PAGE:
After months of negative advertising fueled by more than $100 million in campaign spending, the California governor's race is the closest it's been this near the election in two decades.
Six weeks from Nov. 2, Republican Meg Whitman and Democrat Jerry Brown are dead even, and voters are increasingly negative about both of them, according to a nonpartisan Field Poll released Wednesday.
"This race is boiling down to a tough decision," said Field Poll director Mark DiCamillo. "More voters hold negative than positive impressions of the candidates, and that contributes to the situation."
Brown and Whitman each polled 41 percent of likely voters.
A governor's race hasn't been this close at this stage since 1990, when then-U.S. Sen. Pete Wilson and Democrat Dianne Feinstein were in a statistical tie in late August.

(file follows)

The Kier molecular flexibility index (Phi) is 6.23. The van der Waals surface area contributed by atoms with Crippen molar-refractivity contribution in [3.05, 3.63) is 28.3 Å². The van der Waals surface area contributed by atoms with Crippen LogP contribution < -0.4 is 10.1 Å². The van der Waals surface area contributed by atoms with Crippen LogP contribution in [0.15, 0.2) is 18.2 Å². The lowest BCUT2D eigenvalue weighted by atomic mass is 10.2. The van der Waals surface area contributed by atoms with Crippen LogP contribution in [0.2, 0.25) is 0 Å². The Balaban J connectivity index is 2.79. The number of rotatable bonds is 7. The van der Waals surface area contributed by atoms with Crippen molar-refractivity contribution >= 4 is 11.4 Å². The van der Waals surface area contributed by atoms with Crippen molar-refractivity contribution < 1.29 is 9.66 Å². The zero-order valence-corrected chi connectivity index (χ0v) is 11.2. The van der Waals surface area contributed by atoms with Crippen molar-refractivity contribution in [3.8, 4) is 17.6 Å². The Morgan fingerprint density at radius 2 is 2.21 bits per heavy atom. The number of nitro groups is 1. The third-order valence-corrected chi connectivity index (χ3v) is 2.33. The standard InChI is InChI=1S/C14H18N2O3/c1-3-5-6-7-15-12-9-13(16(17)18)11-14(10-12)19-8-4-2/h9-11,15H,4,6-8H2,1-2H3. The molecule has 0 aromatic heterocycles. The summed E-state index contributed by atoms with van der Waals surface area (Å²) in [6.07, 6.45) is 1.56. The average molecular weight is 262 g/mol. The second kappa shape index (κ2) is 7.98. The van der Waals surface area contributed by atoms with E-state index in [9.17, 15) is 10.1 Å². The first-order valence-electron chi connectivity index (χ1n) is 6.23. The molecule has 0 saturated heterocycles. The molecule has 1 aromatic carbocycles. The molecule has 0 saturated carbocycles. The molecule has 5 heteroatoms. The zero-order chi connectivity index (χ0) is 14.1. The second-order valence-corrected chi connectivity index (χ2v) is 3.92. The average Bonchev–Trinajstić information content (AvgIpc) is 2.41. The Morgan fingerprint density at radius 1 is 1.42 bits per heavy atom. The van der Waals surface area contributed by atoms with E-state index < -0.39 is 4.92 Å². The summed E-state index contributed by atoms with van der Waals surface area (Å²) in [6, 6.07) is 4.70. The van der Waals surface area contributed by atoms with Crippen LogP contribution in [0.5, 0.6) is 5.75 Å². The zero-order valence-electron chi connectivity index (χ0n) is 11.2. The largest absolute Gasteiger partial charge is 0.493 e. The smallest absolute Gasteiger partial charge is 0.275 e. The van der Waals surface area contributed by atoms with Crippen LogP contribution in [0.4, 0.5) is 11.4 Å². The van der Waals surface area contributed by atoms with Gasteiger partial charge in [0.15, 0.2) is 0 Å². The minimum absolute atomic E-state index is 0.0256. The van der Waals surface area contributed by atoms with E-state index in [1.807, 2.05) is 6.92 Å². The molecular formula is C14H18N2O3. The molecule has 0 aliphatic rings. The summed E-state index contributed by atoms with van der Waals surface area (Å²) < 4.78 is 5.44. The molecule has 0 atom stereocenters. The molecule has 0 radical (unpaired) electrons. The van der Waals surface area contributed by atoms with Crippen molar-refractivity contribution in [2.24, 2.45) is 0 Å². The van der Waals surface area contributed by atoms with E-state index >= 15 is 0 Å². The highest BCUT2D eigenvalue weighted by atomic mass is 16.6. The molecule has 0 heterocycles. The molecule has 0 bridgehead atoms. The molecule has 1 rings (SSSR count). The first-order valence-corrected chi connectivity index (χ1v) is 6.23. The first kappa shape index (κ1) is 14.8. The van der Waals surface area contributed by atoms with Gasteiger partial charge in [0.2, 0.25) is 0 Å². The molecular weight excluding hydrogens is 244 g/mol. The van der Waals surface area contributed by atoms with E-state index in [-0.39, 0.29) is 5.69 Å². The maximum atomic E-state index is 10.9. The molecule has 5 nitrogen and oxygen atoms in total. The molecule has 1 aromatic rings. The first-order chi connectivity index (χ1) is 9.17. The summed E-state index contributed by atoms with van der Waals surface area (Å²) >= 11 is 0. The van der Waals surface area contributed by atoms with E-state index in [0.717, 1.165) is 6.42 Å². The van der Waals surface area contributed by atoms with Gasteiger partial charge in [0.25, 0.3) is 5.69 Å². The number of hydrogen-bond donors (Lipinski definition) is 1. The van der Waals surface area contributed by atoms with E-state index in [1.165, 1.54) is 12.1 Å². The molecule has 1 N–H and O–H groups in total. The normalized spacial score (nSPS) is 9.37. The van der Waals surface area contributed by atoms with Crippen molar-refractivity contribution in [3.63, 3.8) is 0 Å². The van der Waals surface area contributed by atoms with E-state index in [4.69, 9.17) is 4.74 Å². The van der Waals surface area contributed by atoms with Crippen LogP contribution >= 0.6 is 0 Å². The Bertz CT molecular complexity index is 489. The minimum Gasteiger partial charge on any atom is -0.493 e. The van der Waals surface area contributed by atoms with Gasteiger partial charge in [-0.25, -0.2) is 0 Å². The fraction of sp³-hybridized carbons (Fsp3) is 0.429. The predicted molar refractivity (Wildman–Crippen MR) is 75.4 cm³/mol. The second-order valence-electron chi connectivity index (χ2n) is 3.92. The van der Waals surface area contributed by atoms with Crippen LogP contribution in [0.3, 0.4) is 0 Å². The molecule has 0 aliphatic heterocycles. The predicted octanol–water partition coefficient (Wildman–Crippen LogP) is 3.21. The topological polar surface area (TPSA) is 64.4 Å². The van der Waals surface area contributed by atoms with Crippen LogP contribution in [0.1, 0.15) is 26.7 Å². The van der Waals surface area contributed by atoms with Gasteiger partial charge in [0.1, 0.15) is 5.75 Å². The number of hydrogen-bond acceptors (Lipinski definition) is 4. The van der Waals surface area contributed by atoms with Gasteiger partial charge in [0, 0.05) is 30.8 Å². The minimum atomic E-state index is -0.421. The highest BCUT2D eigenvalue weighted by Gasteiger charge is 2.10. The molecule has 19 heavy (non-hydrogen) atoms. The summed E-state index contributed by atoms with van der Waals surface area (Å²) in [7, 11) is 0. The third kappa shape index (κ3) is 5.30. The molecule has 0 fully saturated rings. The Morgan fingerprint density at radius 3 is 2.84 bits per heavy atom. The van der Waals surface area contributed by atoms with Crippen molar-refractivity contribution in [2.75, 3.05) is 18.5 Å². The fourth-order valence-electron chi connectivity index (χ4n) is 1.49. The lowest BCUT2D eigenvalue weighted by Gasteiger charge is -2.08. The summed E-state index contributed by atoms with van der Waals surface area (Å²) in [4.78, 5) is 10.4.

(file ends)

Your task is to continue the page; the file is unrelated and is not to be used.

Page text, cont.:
Nearly a fifth of voters remain undecided, including independent Roy Francis of Sacramento, who said he hasn't seen anything from either candidate or their TV commercials that's excited him this year. He said he was leaning toward Brown ever so slightly.
"It's just the lesser of two evils like it is 90 percent of time," said the retired maintenance worker. "I will not vote for Meg Whitman because all she's saying is deregulate, deregulate And I wish Brown had a few more ideas about what he's going to do."
The Field Poll, however, gave both Whitman and Brown news to celebrate.
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